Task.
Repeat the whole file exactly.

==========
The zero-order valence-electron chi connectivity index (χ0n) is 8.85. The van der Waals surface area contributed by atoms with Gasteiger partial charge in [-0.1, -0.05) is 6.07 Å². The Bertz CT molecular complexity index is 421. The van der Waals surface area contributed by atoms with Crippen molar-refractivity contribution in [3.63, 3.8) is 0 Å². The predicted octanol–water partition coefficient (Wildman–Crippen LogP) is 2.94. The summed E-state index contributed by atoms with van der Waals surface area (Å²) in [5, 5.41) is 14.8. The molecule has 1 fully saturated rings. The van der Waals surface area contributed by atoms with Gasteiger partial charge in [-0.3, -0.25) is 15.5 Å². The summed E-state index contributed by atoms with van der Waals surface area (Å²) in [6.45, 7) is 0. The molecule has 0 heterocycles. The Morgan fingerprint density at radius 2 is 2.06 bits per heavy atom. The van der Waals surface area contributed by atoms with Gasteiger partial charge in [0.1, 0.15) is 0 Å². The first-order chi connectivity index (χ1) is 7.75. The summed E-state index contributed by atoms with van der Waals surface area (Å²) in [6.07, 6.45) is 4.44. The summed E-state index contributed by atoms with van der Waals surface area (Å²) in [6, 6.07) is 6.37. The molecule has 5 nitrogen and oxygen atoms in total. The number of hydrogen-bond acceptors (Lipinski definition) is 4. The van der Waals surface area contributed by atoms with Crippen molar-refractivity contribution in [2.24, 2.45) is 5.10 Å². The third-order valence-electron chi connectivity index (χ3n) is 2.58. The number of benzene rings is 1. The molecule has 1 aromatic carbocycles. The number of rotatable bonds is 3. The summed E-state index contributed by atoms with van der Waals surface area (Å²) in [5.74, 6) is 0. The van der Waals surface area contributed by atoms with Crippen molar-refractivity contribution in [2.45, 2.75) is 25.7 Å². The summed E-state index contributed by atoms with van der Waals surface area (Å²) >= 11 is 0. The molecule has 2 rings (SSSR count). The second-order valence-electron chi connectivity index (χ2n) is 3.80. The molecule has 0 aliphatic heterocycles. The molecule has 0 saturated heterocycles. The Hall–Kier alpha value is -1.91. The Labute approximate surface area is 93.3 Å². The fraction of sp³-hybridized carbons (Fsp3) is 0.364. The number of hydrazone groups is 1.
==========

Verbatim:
The zero-order valence-electron chi connectivity index (χ0n) is 8.85. The van der Waals surface area contributed by atoms with Gasteiger partial charge in [-0.1, -0.05) is 6.07 Å². The Bertz CT molecular complexity index is 421. The van der Waals surface area contributed by atoms with Crippen molar-refractivity contribution in [3.63, 3.8) is 0 Å². The predicted octanol–water partition coefficient (Wildman–Crippen LogP) is 2.94. The summed E-state index contributed by atoms with van der Waals surface area (Å²) in [5, 5.41) is 14.8. The molecule has 1 fully saturated rings. The van der Waals surface area contributed by atoms with Gasteiger partial charge in [-0.3, -0.25) is 15.5 Å². The summed E-state index contributed by atoms with van der Waals surface area (Å²) in [6.45, 7) is 0. The molecule has 0 heterocycles. The Morgan fingerprint density at radius 2 is 2.06 bits per heavy atom. The van der Waals surface area contributed by atoms with Gasteiger partial charge in [0.1, 0.15) is 0 Å². The first-order chi connectivity index (χ1) is 7.75. The summed E-state index contributed by atoms with van der Waals surface area (Å²) in [6.07, 6.45) is 4.44. The summed E-state index contributed by atoms with van der Waals surface area (Å²) in [6, 6.07) is 6.37. The molecule has 5 nitrogen and oxygen atoms in total. The number of hydrogen-bond acceptors (Lipinski definition) is 4. The van der Waals surface area contributed by atoms with Crippen molar-refractivity contribution in [2.24, 2.45) is 5.10 Å². The third-order valence-electron chi connectivity index (χ3n) is 2.58. The number of benzene rings is 1. The molecule has 1 aromatic carbocycles. The number of rotatable bonds is 3. The summed E-state index contributed by atoms with van der Waals surface area (Å²) in [5.74, 6) is 0. The van der Waals surface area contributed by atoms with Crippen molar-refractivity contribution in [2.45, 2.75) is 25.7 Å². The summed E-state index contributed by atoms with van der Waals surface area (Å²) >= 11 is 0. The molecule has 2 rings (SSSR count). The second-order valence-electron chi connectivity index (χ2n) is 3.80. The molecule has 0 aliphatic heterocycles. The molecule has 0 saturated heterocycles. The Hall–Kier alpha value is -1.91. The Labute approximate surface area is 93.3 Å². The fraction of sp³-hybridized carbons (Fsp3) is 0.364. The number of hydrazone groups is 1.